But he said none of those things. He had stood, his hands clasped behind his back, watching her flush, waiting for her to turn away and seek out other company. (234)

James has become so estranged from his own feelings that he cannot bring himself to show them to anyone, especially not to the woman he has come to love. Even his wish to act kindly cannot overcome the barriers of his own natural reticence and an upbringing that urged him not to show any deep emotion. And above all, he cannot get past his own guilt: because of a wrong he did in his adolescent years, a wrong that he was not prevented from fixing or openly atoning for, he fears that he can only bring pain and destruction to those whom he loves. His abusive actions hurt Madeline, yes, but in the process they also punish him, too. A punishment that his unconscious insists that he deserves.

Every time I reread Balogh's novel, I feel sympathy for Madeline, ensnared by her attraction to a man who doesn't seem to value her. But still my empathy ends up with James, every time. In part because I can relate all too closely to a person whose words don't come close to reflecting the emotional truths bound up inside him. But mostly, I think, because Balogh does such a good job showing us James' point of view, allowing us to realize his self-punishing motivations even though he himself doesn't understand them. Many of James' actions, action that I would have found appalling if told only through Madeline's eyes, gain depth, meaning, and poignancy when they are shown through James'. Through the character of James, Balogh holds out the promise that even people who do really cruel, hurtful things are worthy of forgiveness, and can win such forgiveness from those they love. 

I'm willing, it seems, to forgive, even to empathize with, characters who do quite nasty things, if an author is skillful enough to present their inner lives in a way that allows me to understand why they act the way they do. Does this make me more of a humanist reader than a feminist one, when the character I'm forgiving is a man, and has perpetrated his cruelty on a woman?

What makes you ready to forgive a romance novel character for his or her sins? What romance characters could you simply not find worthy of redemption, in spite of their authors' attempts to make you care for them? Does your reaction have more to do with whether a character goes against your own personal value system, or with an author's ability to portray the motivations behind a character's actions? Are you more likely to forgive a hero his sins than a heroine hers?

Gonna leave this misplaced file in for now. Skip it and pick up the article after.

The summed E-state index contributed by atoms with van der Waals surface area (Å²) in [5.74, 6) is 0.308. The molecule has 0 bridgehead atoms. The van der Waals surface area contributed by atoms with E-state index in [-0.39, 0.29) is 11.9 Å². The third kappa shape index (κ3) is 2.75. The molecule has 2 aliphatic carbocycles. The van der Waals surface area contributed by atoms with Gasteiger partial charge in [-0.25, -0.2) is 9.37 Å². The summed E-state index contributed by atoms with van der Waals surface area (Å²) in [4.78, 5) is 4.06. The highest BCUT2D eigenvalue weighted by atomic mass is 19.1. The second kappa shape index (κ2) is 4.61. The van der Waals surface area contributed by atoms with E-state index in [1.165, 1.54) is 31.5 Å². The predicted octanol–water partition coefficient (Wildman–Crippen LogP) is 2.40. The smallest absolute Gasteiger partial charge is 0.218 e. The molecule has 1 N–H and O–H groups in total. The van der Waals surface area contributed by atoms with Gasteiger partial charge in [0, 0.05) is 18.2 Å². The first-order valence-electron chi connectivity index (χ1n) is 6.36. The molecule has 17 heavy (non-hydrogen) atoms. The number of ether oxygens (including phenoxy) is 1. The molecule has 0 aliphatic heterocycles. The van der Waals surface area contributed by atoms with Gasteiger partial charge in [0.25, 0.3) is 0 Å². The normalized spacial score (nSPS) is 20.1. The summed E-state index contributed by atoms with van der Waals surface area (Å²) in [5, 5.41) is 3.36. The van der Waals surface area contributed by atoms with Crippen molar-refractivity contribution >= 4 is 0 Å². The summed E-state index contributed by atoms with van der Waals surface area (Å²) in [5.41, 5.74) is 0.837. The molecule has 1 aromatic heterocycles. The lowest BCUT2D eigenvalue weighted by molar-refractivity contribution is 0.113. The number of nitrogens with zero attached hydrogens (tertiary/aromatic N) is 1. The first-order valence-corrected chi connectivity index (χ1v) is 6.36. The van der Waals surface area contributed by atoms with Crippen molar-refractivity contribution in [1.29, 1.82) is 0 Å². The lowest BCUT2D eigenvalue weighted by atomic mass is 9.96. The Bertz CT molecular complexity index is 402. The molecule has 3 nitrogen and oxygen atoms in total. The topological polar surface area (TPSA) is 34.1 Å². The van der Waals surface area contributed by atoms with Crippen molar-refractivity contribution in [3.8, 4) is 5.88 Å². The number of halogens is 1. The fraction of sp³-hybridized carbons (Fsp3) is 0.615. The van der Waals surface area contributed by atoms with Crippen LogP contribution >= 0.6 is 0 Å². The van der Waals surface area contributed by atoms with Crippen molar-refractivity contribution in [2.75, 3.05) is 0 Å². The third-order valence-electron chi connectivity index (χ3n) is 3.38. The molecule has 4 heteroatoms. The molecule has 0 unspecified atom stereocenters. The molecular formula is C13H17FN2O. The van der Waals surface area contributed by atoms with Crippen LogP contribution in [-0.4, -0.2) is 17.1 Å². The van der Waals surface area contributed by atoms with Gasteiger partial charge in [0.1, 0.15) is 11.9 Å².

Illustration credits:
Callie Khoura quote: Lushquotes


  1. Ah, good. I'd been wanting to discuss this very point. I read Untamed from your Best of post last week and found myself wondering what you saw in it. I haven't loved everything you've recommended, but I have at least liked it. That one found me irritated with every single character, particularly the hero, who seemed selfish, self-absorbed and shallow even after his "redemption", and heroine, who seemed like a Katniss rip-off and much younger than the 27 years the author claimed. Okay, so she was brave and he was, what? Smart and beautiful? If they'd all been 17, I might have been able to forgive them. Though the hero is usually brave and the heroine usually beautiful and smart, it wasn't enough to make them sympathetic to me.

    But to answer your question, I think it comes down to how the hero and heroine treat each other. The best example I can think of is Miranda Neville's character Sebastian from The Dangerous Viscount. I was pretty sure from the previous book, where he is portrayed both as a misogynist and also just generally selfish, I wouldn't like him when it came time to take up his story. However, his transformation is already underway when we join him in the next book, there is an explanation of his previous behavior and the heroine treats him pretty badly at first, which made him more sympathetic. He never treats the heroine he falls for the way he treated the previous book's heroine (that I recall), where he had just a bit part. I didn't forget his past, but they all managed to find a detente that seemed believable and he ended up being one of my favorite characters of the series.